Several years after the death of the Turkish Bey Osman, his people swept westward and entered Europe. Their goal was to conquer the territories the Byzantines still kept in Thrace. The Byzantines had no choice but to watch helplessly as the Turks took these territories away from them during the middle part of the 1300s. One by one, Thracian cities fell into the hands of the Turks until finally, the Ottomans took Adrianople (capital of Thrace) in 1362. This event is recorded in the Biblical Timeline Chart with World History around that time.
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From Orestias (Odrysus) to Edirne
The city of Adrianople in Thrace was founded during the antiquity. Its first recorded name was Uskudama. It was also known to the Greeks as Orestias or Odrysus. The Roman Emperor Hadrian (AD 117-138) developed this prosperous Thracian city and named it Hadrianople. The city became the capital of the Roman province of Thracia. Its name later turned to Adrianople. Thrace was given to Byzantium when Emperor Diocletian split the Roman Empire in two.
Its location near Constantinople made it the site of several battles during the Medieval Period. One of the major battles in Adrianople was between the Roman co-emperors Constantine I and Licinius in AD 323. The Roman soldiers led by Emperor Valens were also defeated in Adrianople when they fought against the Goths in 378. It became a battleground once again in 1205 when the Latin Emperor Baldwin I and his troops were defeated by the Bulgarians led by Tsar Kaloyan.
The Latin Empire ended in 1261, but the restored Byzantine Empire still struggled afterwards. It never recovered as Ottoman Turks who settled in Anatolia rose up and pushed their territory westward into Europe. They were led by their bey Osman, and his son Orhan continued his conquests after the bey’s death.
Civil War and Displacement
Orhan made an alliance with the Byzantine ruler John VI Kantakouzenos by marrying the emperor’s daughter Theodora. When his co-emperor John V Palaiologos rebelled against him, John VI immediately called on his new son-in-law Orhan to help him. John V had attacked Adrianople with the help of allied Serbian soldiers, so Orhan sent thousands of Turkish troops to support Thrace’s governor and John VI’s son Matthew Kantakouzenos. However, the Turks led by Suleyman Pasha had more soldiers, so they defeated John V’s troops in Thrace.
While they were in Thrace, the Ottomans started to occupy the fortress of Tzympe near Gallipoli in 1352. The Turks gained a better foothold in Europe after the huge earthquake on the Aegean Sea in 1354. Most of the cities in Thrace were destroyed, and thousands of the Greeks who lived there became homeless after the earthquake. The Turks led by Suleyman Pasha arrived in droves in Thrace and rebuilt the houses. They later declared the Thracian cities as their own and resettled the homeless Greeks into Anatolia.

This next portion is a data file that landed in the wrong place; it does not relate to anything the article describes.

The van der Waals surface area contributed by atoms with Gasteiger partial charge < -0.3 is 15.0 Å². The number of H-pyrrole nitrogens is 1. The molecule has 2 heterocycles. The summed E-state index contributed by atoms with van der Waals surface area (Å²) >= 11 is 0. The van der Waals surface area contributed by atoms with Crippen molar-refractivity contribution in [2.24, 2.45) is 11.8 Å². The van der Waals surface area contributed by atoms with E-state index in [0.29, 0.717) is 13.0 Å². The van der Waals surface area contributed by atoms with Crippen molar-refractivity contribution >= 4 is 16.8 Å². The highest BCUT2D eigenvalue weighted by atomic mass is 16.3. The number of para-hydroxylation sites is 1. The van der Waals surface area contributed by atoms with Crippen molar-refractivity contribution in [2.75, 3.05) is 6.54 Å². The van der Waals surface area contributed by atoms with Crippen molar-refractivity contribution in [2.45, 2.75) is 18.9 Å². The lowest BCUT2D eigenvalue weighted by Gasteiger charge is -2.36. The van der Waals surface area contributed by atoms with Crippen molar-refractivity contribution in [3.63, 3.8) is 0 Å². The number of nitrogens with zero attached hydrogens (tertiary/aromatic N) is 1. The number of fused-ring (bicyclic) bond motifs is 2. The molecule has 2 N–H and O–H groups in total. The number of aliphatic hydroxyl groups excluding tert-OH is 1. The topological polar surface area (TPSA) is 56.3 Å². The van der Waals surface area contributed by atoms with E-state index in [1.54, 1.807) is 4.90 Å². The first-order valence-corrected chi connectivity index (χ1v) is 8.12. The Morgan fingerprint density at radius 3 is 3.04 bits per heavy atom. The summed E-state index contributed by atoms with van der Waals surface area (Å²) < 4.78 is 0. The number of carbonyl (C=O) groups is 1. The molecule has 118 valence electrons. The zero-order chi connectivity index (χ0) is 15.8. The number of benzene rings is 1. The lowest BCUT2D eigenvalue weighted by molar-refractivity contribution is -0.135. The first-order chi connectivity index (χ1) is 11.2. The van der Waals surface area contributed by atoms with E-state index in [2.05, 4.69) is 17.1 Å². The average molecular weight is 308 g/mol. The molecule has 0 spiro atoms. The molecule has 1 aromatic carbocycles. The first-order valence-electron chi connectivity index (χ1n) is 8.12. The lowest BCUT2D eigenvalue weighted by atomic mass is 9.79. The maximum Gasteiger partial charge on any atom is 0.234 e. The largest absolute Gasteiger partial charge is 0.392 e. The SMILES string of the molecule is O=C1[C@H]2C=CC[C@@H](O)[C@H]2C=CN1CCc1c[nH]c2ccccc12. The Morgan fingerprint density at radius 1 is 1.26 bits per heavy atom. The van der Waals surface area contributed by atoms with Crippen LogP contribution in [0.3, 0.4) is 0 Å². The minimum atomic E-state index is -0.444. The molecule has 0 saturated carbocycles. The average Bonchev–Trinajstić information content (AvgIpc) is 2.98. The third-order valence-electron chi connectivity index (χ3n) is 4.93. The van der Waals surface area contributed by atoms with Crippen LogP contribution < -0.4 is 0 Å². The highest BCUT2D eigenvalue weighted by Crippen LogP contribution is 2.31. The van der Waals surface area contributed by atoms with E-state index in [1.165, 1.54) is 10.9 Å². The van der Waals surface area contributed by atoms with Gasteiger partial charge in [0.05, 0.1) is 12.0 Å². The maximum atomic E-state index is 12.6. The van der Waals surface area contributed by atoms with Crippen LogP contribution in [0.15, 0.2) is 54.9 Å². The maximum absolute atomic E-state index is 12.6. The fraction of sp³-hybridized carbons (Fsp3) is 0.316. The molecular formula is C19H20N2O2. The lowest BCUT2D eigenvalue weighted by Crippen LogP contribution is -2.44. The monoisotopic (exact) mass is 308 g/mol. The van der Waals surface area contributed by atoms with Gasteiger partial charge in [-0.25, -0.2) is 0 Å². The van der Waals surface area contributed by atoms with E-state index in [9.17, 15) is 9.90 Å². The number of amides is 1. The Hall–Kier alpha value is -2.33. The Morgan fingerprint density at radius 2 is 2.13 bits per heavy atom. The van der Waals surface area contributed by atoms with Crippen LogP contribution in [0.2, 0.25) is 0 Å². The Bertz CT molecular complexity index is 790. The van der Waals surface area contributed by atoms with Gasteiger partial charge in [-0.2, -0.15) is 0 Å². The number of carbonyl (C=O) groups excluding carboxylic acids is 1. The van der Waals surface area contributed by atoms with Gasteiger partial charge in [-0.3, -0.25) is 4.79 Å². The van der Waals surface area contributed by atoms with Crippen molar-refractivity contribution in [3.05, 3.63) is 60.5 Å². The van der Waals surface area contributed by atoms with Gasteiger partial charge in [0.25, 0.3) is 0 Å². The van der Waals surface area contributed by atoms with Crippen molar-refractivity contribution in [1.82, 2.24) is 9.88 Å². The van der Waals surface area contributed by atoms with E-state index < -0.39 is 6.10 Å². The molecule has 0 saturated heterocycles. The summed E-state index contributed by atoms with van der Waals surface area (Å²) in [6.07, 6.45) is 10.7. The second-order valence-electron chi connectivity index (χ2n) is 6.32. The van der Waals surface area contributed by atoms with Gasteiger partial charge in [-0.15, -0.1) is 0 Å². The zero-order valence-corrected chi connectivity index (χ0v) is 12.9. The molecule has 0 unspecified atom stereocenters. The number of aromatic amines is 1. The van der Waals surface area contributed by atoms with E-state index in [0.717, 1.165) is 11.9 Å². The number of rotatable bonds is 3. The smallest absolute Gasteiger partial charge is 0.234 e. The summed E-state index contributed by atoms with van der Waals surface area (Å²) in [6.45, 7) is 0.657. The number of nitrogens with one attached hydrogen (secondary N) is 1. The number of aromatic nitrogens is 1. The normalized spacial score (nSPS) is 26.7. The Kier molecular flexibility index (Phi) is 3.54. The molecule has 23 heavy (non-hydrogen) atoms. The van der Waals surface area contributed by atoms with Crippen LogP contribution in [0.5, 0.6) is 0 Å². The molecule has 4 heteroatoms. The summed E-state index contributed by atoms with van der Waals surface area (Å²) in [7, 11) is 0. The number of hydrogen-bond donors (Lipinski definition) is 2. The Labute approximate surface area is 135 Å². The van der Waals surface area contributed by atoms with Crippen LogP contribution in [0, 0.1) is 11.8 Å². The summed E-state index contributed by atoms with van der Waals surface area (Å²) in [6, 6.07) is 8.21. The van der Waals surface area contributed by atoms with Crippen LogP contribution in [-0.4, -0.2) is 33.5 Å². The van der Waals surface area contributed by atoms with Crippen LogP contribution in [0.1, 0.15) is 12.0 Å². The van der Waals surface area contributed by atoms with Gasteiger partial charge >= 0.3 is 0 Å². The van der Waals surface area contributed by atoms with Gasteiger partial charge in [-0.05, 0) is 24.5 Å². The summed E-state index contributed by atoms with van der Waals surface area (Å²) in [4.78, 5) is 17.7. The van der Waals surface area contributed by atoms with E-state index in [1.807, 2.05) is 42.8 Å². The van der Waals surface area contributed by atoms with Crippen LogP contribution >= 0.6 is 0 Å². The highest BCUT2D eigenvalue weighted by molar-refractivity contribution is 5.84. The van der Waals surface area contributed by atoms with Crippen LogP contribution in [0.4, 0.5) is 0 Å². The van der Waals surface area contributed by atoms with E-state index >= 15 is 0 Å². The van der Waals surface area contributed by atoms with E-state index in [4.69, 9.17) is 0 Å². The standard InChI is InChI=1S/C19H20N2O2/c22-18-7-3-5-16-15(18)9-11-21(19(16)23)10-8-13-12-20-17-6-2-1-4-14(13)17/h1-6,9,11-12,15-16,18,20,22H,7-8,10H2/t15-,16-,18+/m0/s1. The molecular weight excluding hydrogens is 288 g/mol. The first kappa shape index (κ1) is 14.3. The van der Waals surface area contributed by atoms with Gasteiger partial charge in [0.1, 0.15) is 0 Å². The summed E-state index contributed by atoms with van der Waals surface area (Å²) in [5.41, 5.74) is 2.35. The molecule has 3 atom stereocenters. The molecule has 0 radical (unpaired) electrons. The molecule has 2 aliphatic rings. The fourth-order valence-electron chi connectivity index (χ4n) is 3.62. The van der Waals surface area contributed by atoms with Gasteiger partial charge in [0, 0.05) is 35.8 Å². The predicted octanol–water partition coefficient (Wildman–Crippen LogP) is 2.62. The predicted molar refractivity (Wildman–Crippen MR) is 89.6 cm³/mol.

Suleyman Pasha died in 1357 and was succeeded by his brother Murad as military leader of Thrace. With the help of his tutor, Beylerbeyi Lala Sahin Pasha, they conquered the Greek city of Didymoteicho in 1359. The Ottomans led by Lala Sahin Pasha finally took Adrianople in 1362. They renamed it Edirne. The Turkish Bey Orhan also died in the same year. He was honored with the title of Sultan and succeeded by his son Murad I.
Lala Sahin Pasha ruled Thrace on Murad’s behalf, and the seat of the sultan was later moved to Edirne. The Turks also resettled some Arab nomads from Anatolia to Thrace, while the Greeks were sent to Anatolia. Lala Sahin Pasha also ordered for all the fortifications and castles in Thrace to be destroyed so that these would not be used by the rebels against the Turks.
Pictures By Nevit Dilmen – Own Photograph, CC BY-SA 3.0, Link
Finkel, Caroline. Osman’s Dream: The Story of the Ottoman Empire, 1300-1923. New York: Basic Books, 2006.
Fleet, Kate. The New Cambridge History of Islam: The Western Islamic World, Eleventh to Eighteenth Centuries. Edited by Maribel Fierro. Cambridge: Cambridge University Press, 2010.
Lemprière, John, 1765?-1824. Bibliotheca Classica: Or, A Classical Dictionary: Containing a Copious Account of the Principal Proper Names Mentioned In Ancient Authors; With the Value of Coins, Weights, And Measures, Used Among the Greeks And Romans; And a Chronological Table. New York: G. & C. & H. Carvill [etc.], 1833.
Smith, William. “HADRIANO´POLIS.” Dictionary of Greek and Roman Geography (1854). Accessed December 21, 2016. http://www.perseus.tufts.edu/hopper/text?doc=Perseus:text:1999.04.0064:id=hadrianopolis-geo.
Uyar, Mesut, and Edward J. Erickson. A Military History of the Ottomans: From Osman to Atatürk. Santa Barbara, CA: Praeger Security International/ABC-CLIO, 2009.
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